A growing number of Evangelical Christians believe there is a revival underway in America that requires Christian youth to assume leadership roles in advocating the causes of their religious movement. “Jesus Camp” follows three home-schooled Missouri kids—12-year-old mullet-haired Levi, who was saved at 5; 10-year-old soldier's daughter Tory, who loves dancing to Christian heavy metal; and 9-year-old Rachael, who breathlessly approaches strangers to talk about Christ—to Pastor Becky Fischer’s “Kids on Fire” summer camp in Devil’s Lake, North Dakota. At this camp, kids as young as six years old are taught to become dedicated Christian soldiers in “God’s army.” The film follows these children at camp as they hone their “prophetic gifts” and are taught how to “take back America for Christ.” Wielding everything from PowerPoint to plush toys to illustrate the wages of sin, the impassioned Fischer has a clear-eyed view of children as malleable material, ripe for the inculcating. When they are not speaking in tongues, pledging allegiance to the Christian flag, or blessing a cardboard cutout of George W. Bush, the kids rally round to hear Fischer and others entreat them to "join the war," "fix the sick world," and fight abortion. The film looks into an intense training ground that recruits born-again Christian children to become an active part of America’s political future.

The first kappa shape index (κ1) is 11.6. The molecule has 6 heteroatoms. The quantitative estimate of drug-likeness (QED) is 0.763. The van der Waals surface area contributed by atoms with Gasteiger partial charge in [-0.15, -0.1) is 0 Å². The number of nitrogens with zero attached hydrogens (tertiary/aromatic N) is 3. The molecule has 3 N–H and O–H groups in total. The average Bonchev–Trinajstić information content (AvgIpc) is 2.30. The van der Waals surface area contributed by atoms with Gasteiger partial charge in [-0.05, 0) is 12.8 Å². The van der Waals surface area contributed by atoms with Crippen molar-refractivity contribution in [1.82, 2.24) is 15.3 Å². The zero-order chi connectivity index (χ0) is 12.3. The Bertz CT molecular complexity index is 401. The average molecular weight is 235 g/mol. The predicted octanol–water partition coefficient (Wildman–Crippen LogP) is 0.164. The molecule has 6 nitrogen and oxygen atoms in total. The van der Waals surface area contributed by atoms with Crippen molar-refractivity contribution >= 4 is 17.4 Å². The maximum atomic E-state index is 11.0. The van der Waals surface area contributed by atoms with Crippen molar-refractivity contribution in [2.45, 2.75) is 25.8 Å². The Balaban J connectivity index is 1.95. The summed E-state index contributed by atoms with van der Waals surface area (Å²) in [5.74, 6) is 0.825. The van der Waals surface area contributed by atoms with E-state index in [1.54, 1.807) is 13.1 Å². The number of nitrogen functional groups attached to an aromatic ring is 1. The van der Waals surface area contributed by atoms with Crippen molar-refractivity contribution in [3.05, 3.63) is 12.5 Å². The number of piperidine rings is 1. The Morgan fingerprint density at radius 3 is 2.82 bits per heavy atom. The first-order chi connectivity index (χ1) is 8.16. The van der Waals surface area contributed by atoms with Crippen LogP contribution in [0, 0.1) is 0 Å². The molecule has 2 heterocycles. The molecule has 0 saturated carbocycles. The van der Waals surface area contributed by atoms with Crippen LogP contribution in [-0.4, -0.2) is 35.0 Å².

The fundamentalist revival is a concept that can be associated with “Jesus Camp.” While many of the large, mainline churches have lost members, other churches (such as the Evangelical Christian churches) have gained members. Contrary to mainline Protestants, Evangelical Christians emphasize a literal interpretation of the Bible. They also stress emotional demonstrativeness rather than quiet, inward devotion at church services (Thio, 2007, pp. 354). For instance, the kids who attended “Kids on Fire” summer camp spoke in tongues, pledged allegiance to the Christian flag, and...
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